What Europe’s ban of Russian oil could mean for energy markets – and your gas prices – NPR

by | May 4, 2022 | Energy

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A gas pump is seen at a Shell gas station in Houston on April 1.

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Brandon Bell/Getty Images

It’s going to get even more volatile in energy markets – and hence for gasoline prices. Crude prices jumped on Wednesday after the European Union proposed a ban on oil imports from Russia as part of a new round of sanctions targeting the country after its invasion of Ukraine. The details are still being hammered out, and the proposal needs to be unanimously agreed upon by the 27 members of the bloc before going into effect.

Brent crude, the global benchmark for oil, jumped more than 4% on the news and was trading at around $110 a barrel. Here’s what the proposed EU ban could mean for global oil markets and gasoline prices in the U.S. How much impact will there be on oil markets? Crude prices will likely go even higher still after already surging following Russia’s invasion of Ukraine. Europe is hugely dependent on Russian oil imports. It gets about a quarter of its oil from Russia, by far the biggest single source of oil imports into the continent.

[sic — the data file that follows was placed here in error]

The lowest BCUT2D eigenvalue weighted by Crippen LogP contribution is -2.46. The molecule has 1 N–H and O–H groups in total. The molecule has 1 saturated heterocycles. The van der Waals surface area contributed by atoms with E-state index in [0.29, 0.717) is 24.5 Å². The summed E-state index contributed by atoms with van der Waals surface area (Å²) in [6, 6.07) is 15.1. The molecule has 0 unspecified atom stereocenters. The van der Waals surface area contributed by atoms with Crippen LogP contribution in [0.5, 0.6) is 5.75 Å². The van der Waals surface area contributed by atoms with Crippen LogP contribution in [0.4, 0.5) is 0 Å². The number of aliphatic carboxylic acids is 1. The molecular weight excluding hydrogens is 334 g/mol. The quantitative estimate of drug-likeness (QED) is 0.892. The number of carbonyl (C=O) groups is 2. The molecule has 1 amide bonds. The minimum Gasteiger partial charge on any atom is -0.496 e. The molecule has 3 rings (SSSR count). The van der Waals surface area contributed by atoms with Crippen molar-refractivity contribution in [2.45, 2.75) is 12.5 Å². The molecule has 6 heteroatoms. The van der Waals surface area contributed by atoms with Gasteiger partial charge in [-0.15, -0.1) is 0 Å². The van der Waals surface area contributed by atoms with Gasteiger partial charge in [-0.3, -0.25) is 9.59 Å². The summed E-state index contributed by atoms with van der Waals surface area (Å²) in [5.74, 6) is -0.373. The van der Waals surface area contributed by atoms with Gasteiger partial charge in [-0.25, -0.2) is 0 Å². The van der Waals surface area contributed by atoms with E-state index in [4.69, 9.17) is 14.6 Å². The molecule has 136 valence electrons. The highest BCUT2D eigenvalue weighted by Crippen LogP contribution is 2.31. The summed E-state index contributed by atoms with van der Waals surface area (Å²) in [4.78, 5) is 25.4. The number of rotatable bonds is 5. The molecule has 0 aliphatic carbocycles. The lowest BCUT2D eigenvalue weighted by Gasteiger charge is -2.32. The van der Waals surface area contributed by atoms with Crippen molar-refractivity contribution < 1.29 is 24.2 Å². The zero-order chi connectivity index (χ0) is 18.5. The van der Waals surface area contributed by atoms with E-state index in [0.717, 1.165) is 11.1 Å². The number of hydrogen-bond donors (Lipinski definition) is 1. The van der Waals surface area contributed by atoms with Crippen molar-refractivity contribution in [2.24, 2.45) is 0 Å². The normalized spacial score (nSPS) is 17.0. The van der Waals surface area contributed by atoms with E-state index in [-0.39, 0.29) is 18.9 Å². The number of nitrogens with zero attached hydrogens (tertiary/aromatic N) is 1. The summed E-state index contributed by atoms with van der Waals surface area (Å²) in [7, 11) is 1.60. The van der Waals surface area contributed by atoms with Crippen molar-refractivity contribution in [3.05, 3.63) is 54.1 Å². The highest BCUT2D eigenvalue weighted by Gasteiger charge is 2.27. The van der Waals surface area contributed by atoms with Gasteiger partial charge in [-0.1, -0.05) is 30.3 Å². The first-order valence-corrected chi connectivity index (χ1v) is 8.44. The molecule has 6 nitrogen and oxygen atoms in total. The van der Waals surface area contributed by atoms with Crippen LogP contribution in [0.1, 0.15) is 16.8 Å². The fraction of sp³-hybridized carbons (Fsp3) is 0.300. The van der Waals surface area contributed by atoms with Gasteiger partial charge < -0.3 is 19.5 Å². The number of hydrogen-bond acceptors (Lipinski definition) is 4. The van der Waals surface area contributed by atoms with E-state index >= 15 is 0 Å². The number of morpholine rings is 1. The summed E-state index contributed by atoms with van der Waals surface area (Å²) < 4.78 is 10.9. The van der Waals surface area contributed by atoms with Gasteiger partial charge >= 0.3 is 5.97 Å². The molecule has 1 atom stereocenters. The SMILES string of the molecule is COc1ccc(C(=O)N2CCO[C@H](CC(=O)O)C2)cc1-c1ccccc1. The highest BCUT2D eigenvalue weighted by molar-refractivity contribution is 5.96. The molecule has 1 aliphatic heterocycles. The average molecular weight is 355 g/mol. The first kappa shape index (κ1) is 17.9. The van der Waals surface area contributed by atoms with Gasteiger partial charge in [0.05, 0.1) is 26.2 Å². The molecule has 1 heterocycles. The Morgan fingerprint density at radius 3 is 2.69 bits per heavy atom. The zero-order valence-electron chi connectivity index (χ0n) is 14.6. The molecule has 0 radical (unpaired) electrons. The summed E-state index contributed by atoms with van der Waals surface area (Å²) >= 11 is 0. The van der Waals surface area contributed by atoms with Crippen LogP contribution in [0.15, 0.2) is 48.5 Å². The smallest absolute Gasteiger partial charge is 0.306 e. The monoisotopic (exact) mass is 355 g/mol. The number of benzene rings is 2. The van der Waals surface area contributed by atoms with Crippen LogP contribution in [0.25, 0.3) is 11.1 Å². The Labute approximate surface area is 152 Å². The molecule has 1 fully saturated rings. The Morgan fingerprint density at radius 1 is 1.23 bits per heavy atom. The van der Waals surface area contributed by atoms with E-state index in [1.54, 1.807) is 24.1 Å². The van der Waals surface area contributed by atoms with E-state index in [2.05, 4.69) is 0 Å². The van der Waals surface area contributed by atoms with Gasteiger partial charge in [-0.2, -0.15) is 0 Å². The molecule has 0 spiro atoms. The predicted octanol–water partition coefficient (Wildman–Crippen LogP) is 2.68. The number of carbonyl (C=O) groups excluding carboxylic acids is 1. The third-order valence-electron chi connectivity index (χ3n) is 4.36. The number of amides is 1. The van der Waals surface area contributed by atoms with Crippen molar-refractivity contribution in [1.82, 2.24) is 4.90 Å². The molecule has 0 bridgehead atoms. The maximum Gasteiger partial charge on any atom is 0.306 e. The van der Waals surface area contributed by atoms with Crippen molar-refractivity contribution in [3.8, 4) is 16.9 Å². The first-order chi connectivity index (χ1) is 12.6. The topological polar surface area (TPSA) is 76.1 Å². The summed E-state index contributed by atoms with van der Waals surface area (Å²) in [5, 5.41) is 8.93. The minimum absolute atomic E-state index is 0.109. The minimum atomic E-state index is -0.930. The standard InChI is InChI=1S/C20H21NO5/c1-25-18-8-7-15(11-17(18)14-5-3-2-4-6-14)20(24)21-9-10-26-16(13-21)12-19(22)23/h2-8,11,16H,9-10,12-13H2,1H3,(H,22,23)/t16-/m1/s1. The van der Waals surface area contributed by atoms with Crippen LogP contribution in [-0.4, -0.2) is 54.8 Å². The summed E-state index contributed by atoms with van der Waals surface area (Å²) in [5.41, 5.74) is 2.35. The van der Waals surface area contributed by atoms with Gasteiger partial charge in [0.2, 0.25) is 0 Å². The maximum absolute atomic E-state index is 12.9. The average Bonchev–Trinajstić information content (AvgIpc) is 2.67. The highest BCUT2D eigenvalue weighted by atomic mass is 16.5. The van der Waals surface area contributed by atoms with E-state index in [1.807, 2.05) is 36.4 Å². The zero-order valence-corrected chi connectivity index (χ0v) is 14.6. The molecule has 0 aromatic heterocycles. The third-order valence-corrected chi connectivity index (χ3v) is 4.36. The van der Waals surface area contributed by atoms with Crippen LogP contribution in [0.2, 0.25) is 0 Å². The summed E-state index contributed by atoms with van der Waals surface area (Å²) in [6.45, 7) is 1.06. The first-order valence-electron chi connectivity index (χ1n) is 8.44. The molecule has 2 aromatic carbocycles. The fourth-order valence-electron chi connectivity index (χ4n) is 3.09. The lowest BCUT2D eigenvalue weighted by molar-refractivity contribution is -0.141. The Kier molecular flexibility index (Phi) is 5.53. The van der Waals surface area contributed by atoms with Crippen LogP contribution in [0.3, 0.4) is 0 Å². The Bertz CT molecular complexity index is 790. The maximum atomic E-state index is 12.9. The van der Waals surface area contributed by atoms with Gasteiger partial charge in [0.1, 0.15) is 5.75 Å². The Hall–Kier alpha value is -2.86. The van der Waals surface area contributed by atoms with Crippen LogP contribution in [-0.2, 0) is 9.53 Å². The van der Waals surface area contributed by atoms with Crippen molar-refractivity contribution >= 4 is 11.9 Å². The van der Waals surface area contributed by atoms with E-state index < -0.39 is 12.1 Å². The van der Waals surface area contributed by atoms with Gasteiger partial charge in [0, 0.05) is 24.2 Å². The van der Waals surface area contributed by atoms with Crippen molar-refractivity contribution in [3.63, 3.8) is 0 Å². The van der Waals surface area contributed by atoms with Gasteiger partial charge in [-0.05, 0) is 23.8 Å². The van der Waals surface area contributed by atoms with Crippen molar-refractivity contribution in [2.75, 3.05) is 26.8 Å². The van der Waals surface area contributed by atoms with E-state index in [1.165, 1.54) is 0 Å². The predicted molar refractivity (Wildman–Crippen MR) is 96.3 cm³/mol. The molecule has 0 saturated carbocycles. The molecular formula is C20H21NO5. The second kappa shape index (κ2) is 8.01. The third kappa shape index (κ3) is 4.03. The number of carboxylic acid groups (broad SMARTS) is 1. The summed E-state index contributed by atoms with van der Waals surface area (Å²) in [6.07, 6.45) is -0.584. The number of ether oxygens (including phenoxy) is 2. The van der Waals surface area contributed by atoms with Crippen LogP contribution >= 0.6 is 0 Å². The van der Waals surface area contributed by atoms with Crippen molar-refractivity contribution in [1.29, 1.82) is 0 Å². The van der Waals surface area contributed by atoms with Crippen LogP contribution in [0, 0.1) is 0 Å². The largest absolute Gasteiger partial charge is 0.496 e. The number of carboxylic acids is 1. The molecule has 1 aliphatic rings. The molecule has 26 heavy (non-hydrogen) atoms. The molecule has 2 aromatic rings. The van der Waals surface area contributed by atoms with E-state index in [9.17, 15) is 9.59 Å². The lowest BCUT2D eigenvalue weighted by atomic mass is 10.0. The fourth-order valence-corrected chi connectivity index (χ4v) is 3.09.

Though Russia could find other buyers like India for the crude, it’s unlikely that Russia will be able to sell the entire allotment that would usually go to Europe. Heavy sanctions have made some traditional buyers reluctant to deal with Russia. And as part of its latest proposal, the EU is also seeking to ban European ships from transporting Russian oil. Ultimately it’s expected that an EU ban on Russian oil imports will result in a loss of 2 million barrels a day from Russia.

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European Commission President Ursula von der Leyen making a statement in Brussels on April 27 following the decision by Russian energy giant Gazprom to halt gas shipments to Poland and Bulgaria.

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Kenzo Tribouillard/POOL/AFP via Getty Images

In fact, the U.S. has been urging Europe to be cautious when the region was considering its oil ban given that Russia could make up the loss of revenue from sales to the EU through higher crude prices. There are factors that could contain oil prices, however. Lockdowns in China to deal with an outbreak of Covid-19 cases are expected to reduce global demand for crude, though it’s hard to say how long the measures will last. What does the EU ban mean for gasoline prices? European citizens will be hit hard for sure, but even in the U.S., it’s hard to see any relief in sight to gas prices. After all, what consumers pay at the pump is most directly affected by the global price of crude.
When the price of oil spiked following Russia’s invasion of Ukraine, the average price of gasoline in the U.S. shot up above $4 a gallon and has remained there since, according to data from the American Automobile Association. The U.S. is also approaching the summer season, when traditionally more people take to the road.

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